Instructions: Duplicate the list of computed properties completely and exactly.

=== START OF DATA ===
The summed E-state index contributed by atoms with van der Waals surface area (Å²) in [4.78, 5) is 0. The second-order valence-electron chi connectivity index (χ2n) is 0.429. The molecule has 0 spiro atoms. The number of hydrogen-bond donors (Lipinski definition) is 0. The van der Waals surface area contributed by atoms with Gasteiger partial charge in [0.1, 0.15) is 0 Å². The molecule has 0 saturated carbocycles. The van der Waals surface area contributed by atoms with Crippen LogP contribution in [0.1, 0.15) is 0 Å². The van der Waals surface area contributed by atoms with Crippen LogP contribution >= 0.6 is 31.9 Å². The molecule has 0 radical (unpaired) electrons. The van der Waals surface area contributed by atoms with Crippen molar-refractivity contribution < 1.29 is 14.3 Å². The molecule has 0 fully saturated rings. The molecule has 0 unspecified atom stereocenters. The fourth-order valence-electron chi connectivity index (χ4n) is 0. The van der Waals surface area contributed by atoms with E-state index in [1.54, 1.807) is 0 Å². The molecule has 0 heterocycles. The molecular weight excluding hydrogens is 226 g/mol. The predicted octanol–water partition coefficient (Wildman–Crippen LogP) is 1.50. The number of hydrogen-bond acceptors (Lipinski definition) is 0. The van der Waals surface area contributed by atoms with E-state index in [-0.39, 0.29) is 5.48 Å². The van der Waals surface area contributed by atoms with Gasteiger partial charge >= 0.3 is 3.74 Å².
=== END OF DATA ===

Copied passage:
The summed E-state index contributed by atoms with van der Waals surface area (Å²) in [4.78, 5) is 0. The second-order valence-electron chi connectivity index (χ2n) is 0.429. The molecule has 0 spiro atoms. The number of hydrogen-bond donors (Lipinski definition) is 0. The van der Waals surface area contributed by atoms with Gasteiger partial charge in [0.1, 0.15) is 0 Å². The molecule has 0 saturated carbocycles. The van der Waals surface area contributed by atoms with Crippen LogP contribution in [0.1, 0.15) is 0 Å². The van der Waals surface area contributed by atoms with Crippen LogP contribution >= 0.6 is 31.9 Å². The molecule has 0 radical (unpaired) electrons. The van der Waals surface area contributed by atoms with Crippen molar-refractivity contribution < 1.29 is 14.3 Å². The molecule has 0 fully saturated rings. The molecule has 0 unspecified atom stereocenters. The fourth-order valence-electron chi connectivity index (χ4n) is 0. The van der Waals surface area contributed by atoms with E-state index in [1.54, 1.807) is 0 Å². The molecule has 0 heterocycles. The molecular weight excluding hydrogens is 226 g/mol. The predicted octanol–water partition coefficient (Wildman–Crippen LogP) is 1.50. The number of hydrogen-bond acceptors (Lipinski definition) is 0. The van der Waals surface area contributed by atoms with E-state index in [-0.39, 0.29) is 5.48 Å². The van der Waals surface area contributed by atoms with Gasteiger partial charge >= 0.3 is 3.74 Å².